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    Home / Travel / News

    China's tourism industry sees strong post-pandemic recovery

    Xinhua | Updated: 2021-09-23 16:04
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    Tourism revenue during the Mid-Autumn Festival holiday reached 37.15 billion yuan (about $5.75 billion), recovering to 78.2 percent of that in 2019.[Photo/Xinhua]

    大发快3-首页 www.gospeljazzbyhlsteins.com During this year's three-day Mid-Autumn Festival holiday, China witnessed more than 88 million domestic trips, about 87.2 percent of the figure for 2019, highlighting the strong recovery momentum in the country's tourism sector.

    According to the Ministry of Culture and Tourism, the tourism revenue during the holiday reached 37.15 billion yuan (about $5.75 billion), recovering to 78.2 percent of that in 2019.

    China's tourism industry seems to have adapted to the current situation of regular epidemic prevention and control, with growing market demand and more innovative business models and growth points.

    In 2020, the international tourism industry was battered by the COVID-19 pandemic, witnessing a sharp decrease of 73 percent in the number of international tourists worldwide, according to the World Conference on Tourism Cooperation and Development held in Beijing.

    However, with the rigorous implementation of regular epidemic prevention, China's tourism market has gradually recovered since the beginning of this year.

    Statistics show that in the first half of 2021, the number of domestic tourists in China reached 1.87 billion, rising by 100.8 percent year on year. The gross revenue of domestic tourism hit 1.63 trillion yuan, up 157.9 percent from one year earlier.

    As China's tourism market digested the impact of the pandemic, new trends and business models emerged. Theme-park tours, short-distance tours and road trips have become popular in the past Mid-Autumn Festival holiday.

    China's leading online travel agency Trip.com Group, formerly known as Ctrip, released a report on tourism data during the Mid-Autumn Festival holiday, which highlighted the strong demand for short-distance trips.

    A number of short-distance tours are offered as bundles with offline social games, such as Jubensha, literally translated as "script homicide" -- a role-playing murder-mystery game that is growing in popularity among young people.

    The bundle is one of the novel business models emerging in China's travel market, said He Jingfu, head of an entertainment company in east China's Shandong Province, adding that Jubensha is bringing more possibilities to the tourism industry.

    Meanwhile, an increasing number of Chinese tourists are being drawn to domestic theme parks, including the newly-opened Universal Beijing Resort and Shanghai Disneyland.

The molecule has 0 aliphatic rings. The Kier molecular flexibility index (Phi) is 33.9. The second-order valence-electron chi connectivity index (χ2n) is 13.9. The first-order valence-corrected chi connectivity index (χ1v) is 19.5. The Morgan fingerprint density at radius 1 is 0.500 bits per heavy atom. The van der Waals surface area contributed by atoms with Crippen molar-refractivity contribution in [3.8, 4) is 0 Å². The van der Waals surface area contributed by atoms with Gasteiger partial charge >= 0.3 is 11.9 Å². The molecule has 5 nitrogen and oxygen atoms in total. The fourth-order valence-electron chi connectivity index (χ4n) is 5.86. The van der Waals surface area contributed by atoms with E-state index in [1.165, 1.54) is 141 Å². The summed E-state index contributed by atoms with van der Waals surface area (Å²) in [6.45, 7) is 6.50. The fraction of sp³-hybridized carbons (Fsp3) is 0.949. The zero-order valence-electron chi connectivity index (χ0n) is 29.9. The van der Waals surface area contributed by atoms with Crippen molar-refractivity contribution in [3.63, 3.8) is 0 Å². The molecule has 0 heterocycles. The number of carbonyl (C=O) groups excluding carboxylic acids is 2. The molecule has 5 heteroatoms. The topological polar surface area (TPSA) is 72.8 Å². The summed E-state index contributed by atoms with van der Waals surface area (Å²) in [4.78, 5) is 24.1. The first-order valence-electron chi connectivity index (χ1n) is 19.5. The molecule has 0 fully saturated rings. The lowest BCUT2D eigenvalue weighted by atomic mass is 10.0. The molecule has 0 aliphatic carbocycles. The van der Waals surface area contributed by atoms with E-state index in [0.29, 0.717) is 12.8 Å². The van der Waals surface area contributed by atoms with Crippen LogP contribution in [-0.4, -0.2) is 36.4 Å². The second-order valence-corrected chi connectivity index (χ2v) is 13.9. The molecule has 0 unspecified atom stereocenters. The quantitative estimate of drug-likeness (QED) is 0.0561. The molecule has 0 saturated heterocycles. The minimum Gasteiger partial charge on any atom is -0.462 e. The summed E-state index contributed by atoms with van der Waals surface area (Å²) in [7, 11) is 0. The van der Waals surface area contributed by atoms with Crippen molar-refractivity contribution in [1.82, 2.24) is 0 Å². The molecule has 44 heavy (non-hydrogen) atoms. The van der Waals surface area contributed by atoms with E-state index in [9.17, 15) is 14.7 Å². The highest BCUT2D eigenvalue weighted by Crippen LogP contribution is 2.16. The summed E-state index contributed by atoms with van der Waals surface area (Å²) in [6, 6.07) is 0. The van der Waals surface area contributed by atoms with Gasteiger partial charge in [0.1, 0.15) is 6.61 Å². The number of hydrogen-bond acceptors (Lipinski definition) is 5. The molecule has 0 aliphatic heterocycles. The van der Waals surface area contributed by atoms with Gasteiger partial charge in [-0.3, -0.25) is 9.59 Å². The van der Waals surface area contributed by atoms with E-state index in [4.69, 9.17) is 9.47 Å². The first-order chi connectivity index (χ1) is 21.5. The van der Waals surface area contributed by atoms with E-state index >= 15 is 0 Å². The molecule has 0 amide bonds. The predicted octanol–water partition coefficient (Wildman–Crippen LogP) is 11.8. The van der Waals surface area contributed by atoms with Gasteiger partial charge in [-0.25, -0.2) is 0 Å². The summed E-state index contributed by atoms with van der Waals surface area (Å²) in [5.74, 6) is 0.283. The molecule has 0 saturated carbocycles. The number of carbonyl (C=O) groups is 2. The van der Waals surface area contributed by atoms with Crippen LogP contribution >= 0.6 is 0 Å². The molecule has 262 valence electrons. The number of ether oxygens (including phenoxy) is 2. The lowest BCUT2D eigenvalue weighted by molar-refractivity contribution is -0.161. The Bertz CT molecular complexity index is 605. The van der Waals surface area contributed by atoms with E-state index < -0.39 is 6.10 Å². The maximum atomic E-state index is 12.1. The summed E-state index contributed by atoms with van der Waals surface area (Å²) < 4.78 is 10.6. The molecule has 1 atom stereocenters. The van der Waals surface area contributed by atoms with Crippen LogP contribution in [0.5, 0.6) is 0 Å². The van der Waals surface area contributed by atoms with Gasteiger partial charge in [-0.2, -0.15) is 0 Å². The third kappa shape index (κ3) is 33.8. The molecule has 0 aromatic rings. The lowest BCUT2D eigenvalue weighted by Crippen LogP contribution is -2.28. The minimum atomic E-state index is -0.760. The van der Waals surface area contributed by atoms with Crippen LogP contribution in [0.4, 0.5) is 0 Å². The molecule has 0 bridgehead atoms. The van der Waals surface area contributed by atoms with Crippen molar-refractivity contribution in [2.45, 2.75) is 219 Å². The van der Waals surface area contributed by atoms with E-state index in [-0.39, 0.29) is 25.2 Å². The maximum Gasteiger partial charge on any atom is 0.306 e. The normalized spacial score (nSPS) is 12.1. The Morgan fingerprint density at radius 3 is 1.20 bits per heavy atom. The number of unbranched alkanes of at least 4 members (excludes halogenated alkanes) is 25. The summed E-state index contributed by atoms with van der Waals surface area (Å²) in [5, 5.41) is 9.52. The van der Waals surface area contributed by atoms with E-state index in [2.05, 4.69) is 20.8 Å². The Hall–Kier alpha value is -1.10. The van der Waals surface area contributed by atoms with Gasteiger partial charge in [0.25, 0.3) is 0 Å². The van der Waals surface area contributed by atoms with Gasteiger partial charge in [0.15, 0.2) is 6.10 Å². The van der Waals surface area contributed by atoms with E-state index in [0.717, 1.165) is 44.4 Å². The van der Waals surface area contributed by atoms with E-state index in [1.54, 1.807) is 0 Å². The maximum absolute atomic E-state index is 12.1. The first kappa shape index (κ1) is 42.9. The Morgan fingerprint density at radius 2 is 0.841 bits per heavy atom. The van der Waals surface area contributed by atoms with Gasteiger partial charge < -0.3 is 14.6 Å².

The Universal Beijing Resort, currently the largest in scale worldwide, opened to the public on Monday, and was ranked among the top three most popular tourist destinations before this year's Mid-Autumn Festival holiday, according to Trip.com Group.

    On the Qunar.com, China's online travel-service provider, tickets for the resort in the Mid-Autumn Festival holiday were sold out within 30 minutes, with the first one gone in a second.

    The recovery of China's cultural tourism market is also bringing more opportunities and benefits to the global tourism industry, aided by various tourism fairs and expos.

    From Sept 16 to 20, the 2nd China International Cultural Tourism Fair (CICTF) was held in Shandong's capital city of Jinan, attracting tourism authorities from 17 countries and more than 2,600 exhibitors with over 500,000 exhibits. Deals worth 437 million yuan were inked at the fair, an increase of 20.2 percent over the previous one.

    Among the highlights at such exhibitions are goods from countries along the Belt and Road, including exotic souvenirs that would normally be sold to Chinese tourists abroad. Foreign businesses have been making up for the shortfall in orders by promoting their goods directly in China, thereby tapping directly into China's vigorous market.

    Davor Richard, who hails from Ghana, went through a difficult time this year. His family is running a trade company in Shanghai, selling African tabla, masks, shea butter and other specialties that were popular among Chinese tourists before the pandemic.

    "My business took a serious hit from the pandemic, but now things seem to be picking up again. The Chinese government has organized a lot of fairs just like this one. Customers are contacting us and orders are starting to boom again," said Richard.

    Also at the fair was Muzaffar Bhat, an Iranian carpet seller, who said that the world is now sharing the fruit of China's tourism recovery, with tourism fairs like CICTF springing up again and business opportunities popping up anywhere. While the carpet market is relatively niche, he said the huge scale of Chinese market gives him hope for the future.

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